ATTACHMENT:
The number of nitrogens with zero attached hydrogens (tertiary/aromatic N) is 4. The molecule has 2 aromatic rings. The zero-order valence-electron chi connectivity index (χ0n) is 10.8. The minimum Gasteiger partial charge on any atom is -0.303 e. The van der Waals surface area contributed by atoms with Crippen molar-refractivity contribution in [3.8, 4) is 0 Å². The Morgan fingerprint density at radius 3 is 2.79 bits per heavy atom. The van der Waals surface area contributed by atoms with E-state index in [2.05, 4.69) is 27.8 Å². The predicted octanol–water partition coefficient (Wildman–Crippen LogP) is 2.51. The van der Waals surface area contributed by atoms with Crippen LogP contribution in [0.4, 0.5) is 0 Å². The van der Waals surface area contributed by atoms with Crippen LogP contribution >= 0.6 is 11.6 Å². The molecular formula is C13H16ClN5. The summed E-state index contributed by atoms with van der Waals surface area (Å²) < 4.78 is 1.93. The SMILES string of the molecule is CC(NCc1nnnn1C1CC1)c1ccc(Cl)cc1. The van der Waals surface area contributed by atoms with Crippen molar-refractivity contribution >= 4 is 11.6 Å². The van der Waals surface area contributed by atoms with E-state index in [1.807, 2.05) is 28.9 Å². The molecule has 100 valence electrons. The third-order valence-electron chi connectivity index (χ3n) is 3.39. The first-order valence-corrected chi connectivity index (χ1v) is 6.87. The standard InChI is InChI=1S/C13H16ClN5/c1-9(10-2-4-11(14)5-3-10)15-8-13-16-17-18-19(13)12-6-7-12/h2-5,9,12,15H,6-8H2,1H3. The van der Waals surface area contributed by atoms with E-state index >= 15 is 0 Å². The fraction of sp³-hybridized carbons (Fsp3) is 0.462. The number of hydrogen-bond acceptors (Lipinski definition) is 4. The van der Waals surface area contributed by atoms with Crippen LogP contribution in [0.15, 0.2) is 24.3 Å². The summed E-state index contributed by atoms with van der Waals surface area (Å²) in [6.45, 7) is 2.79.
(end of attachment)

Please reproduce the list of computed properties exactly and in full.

The number of nitrogens with zero attached hydrogens (tertiary/aromatic N) is 4. The molecule has 2 aromatic rings. The zero-order valence-electron chi connectivity index (χ0n) is 10.8. The minimum Gasteiger partial charge on any atom is -0.303 e. The van der Waals surface area contributed by atoms with Crippen molar-refractivity contribution in [3.8, 4) is 0 Å². The Morgan fingerprint density at radius 3 is 2.79 bits per heavy atom. The van der Waals surface area contributed by atoms with E-state index in [2.05, 4.69) is 27.8 Å². The predicted octanol–water partition coefficient (Wildman–Crippen LogP) is 2.51. The van der Waals surface area contributed by atoms with Crippen LogP contribution in [0.4, 0.5) is 0 Å². The van der Waals surface area contributed by atoms with Crippen LogP contribution >= 0.6 is 11.6 Å². The molecular formula is C13H16ClN5. The summed E-state index contributed by atoms with van der Waals surface area (Å²) < 4.78 is 1.93. The SMILES string of the molecule is CC(NCc1nnnn1C1CC1)c1ccc(Cl)cc1. The van der Waals surface area contributed by atoms with Crippen molar-refractivity contribution >= 4 is 11.6 Å². The van der Waals surface area contributed by atoms with E-state index in [1.807, 2.05) is 28.9 Å². The molecule has 100 valence electrons. The third-order valence-electron chi connectivity index (χ3n) is 3.39. The first-order valence-corrected chi connectivity index (χ1v) is 6.87. The standard InChI is InChI=1S/C13H16ClN5/c1-9(10-2-4-11(14)5-3-10)15-8-13-16-17-18-19(13)12-6-7-12/h2-5,9,12,15H,6-8H2,1H3. The van der Waals surface area contributed by atoms with E-state index >= 15 is 0 Å². The fraction of sp³-hybridized carbons (Fsp3) is 0.462. The number of hydrogen-bond acceptors (Lipinski definition) is 4. The van der Waals surface area contributed by atoms with Crippen LogP contribution in [0.15, 0.2) is 24.3 Å². The summed E-state index contributed by atoms with van der Waals surface area (Å²) in [6.45, 7) is 2.79.